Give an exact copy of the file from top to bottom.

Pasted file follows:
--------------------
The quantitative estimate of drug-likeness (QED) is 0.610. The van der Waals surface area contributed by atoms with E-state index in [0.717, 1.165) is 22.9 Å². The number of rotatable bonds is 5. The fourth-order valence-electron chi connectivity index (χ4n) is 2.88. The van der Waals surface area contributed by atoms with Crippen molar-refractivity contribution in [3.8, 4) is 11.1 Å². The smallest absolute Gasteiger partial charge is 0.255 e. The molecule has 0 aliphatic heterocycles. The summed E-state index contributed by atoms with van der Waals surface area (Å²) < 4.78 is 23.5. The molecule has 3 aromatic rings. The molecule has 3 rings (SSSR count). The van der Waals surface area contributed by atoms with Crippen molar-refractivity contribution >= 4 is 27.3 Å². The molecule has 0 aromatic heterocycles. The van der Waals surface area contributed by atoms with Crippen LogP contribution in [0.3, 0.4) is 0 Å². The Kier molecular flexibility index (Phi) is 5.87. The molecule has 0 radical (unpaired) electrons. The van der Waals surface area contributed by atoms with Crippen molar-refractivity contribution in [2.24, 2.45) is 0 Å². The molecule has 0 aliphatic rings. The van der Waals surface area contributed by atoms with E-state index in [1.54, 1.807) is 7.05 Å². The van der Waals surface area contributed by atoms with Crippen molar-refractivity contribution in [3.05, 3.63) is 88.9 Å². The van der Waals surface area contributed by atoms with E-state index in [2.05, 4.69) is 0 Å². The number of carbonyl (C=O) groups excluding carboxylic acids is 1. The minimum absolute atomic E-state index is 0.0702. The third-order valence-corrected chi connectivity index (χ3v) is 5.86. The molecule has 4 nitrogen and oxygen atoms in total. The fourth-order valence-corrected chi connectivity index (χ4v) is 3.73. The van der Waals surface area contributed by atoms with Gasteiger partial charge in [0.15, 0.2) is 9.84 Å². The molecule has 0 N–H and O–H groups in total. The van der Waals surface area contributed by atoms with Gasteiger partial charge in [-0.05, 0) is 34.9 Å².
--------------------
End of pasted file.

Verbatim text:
The quantitative estimate of drug-likeness (QED) is 0.610. The van der Waals surface area contributed by atoms with E-state index in [0.717, 1.165) is 22.9 Å². The number of rotatable bonds is 5. The fourth-order valence-electron chi connectivity index (χ4n) is 2.88. The van der Waals surface area contributed by atoms with Crippen molar-refractivity contribution in [3.8, 4) is 11.1 Å². The smallest absolute Gasteiger partial charge is 0.255 e. The molecule has 0 aliphatic heterocycles. The summed E-state index contributed by atoms with van der Waals surface area (Å²) < 4.78 is 23.5. The molecule has 3 aromatic rings. The molecule has 3 rings (SSSR count). The van der Waals surface area contributed by atoms with Crippen molar-refractivity contribution >= 4 is 27.3 Å². The molecule has 0 aromatic heterocycles. The van der Waals surface area contributed by atoms with Crippen LogP contribution in [0.3, 0.4) is 0 Å². The Kier molecular flexibility index (Phi) is 5.87. The molecule has 0 radical (unpaired) electrons. The van der Waals surface area contributed by atoms with Crippen molar-refractivity contribution in [2.24, 2.45) is 0 Å². The molecule has 0 aliphatic rings. The van der Waals surface area contributed by atoms with E-state index in [1.54, 1.807) is 7.05 Å². The van der Waals surface area contributed by atoms with Crippen molar-refractivity contribution in [3.05, 3.63) is 88.9 Å². The van der Waals surface area contributed by atoms with E-state index in [2.05, 4.69) is 0 Å². The number of carbonyl (C=O) groups excluding carboxylic acids is 1. The minimum absolute atomic E-state index is 0.0702. The third-order valence-corrected chi connectivity index (χ3v) is 5.86. The molecule has 4 nitrogen and oxygen atoms in total. The fourth-order valence-corrected chi connectivity index (χ4v) is 3.73. The van der Waals surface area contributed by atoms with Gasteiger partial charge in [0.15, 0.2) is 9.84 Å². The molecule has 0 N–H and O–H groups in total. The van der Waals surface area contributed by atoms with Gasteiger partial charge in [-0.05, 0) is 34.9 Å².